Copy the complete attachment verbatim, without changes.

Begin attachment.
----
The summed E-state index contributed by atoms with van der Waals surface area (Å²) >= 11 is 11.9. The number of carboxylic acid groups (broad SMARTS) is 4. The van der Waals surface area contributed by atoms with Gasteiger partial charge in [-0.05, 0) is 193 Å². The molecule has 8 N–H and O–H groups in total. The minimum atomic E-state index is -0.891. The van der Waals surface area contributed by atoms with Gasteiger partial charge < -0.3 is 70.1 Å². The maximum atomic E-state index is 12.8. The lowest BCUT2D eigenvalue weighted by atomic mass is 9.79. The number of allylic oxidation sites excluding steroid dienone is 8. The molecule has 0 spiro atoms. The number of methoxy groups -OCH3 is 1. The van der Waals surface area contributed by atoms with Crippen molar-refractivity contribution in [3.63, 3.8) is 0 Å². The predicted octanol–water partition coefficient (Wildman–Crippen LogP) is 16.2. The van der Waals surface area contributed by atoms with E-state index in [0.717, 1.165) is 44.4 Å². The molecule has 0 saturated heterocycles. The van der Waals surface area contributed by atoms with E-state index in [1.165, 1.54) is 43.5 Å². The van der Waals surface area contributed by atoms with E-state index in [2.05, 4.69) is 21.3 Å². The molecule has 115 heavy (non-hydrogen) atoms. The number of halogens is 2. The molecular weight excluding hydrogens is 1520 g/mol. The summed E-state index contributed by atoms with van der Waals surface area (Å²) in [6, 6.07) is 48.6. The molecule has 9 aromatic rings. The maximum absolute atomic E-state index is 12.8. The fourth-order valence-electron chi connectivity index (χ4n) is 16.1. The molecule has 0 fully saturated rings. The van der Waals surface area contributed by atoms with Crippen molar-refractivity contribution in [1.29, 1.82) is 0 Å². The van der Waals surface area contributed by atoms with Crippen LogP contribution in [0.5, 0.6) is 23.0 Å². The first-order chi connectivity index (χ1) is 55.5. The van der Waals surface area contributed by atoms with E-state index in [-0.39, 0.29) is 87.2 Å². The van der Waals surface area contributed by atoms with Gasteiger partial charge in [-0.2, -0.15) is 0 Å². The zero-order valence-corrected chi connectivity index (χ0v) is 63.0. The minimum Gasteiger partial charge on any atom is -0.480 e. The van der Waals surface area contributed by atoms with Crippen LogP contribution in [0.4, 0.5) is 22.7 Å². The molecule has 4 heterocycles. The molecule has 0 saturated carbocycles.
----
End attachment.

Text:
The summed E-state index contributed by atoms with van der Waals surface area (Å²) >= 11 is 11.9. The number of carboxylic acid groups (broad SMARTS) is 4. The van der Waals surface area contributed by atoms with Gasteiger partial charge in [-0.05, 0) is 193 Å². The molecule has 8 N–H and O–H groups in total. The minimum atomic E-state index is -0.891. The van der Waals surface area contributed by atoms with Gasteiger partial charge < -0.3 is 70.1 Å². The maximum atomic E-state index is 12.8. The lowest BCUT2D eigenvalue weighted by atomic mass is 9.79. The number of allylic oxidation sites excluding steroid dienone is 8. The molecule has 0 spiro atoms. The number of methoxy groups -OCH3 is 1. The van der Waals surface area contributed by atoms with Crippen molar-refractivity contribution in [3.63, 3.8) is 0 Å². The predicted octanol–water partition coefficient (Wildman–Crippen LogP) is 16.2. The van der Waals surface area contributed by atoms with E-state index in [0.717, 1.165) is 44.4 Å². The molecule has 0 saturated heterocycles. The van der Waals surface area contributed by atoms with E-state index in [1.165, 1.54) is 43.5 Å². The van der Waals surface area contributed by atoms with E-state index in [2.05, 4.69) is 21.3 Å². The molecule has 115 heavy (non-hydrogen) atoms. The number of halogens is 2. The molecular weight excluding hydrogens is 1520 g/mol. The summed E-state index contributed by atoms with van der Waals surface area (Å²) in [6, 6.07) is 48.6. The molecule has 9 aromatic rings. The maximum absolute atomic E-state index is 12.8. The fourth-order valence-electron chi connectivity index (χ4n) is 16.1. The molecule has 0 fully saturated rings. The van der Waals surface area contributed by atoms with Crippen molar-refractivity contribution in [1.29, 1.82) is 0 Å². The van der Waals surface area contributed by atoms with Crippen LogP contribution in [0.5, 0.6) is 23.0 Å². The first-order chi connectivity index (χ1) is 55.5. The van der Waals surface area contributed by atoms with E-state index in [-0.39, 0.29) is 87.2 Å². The van der Waals surface area contributed by atoms with Gasteiger partial charge in [-0.2, -0.15) is 0 Å². The zero-order valence-corrected chi connectivity index (χ0v) is 63.0. The minimum Gasteiger partial charge on any atom is -0.480 e. The van der Waals surface area contributed by atoms with Crippen LogP contribution in [0.4, 0.5) is 22.7 Å². The molecule has 4 heterocycles. The molecule has 0 saturated carbocycles.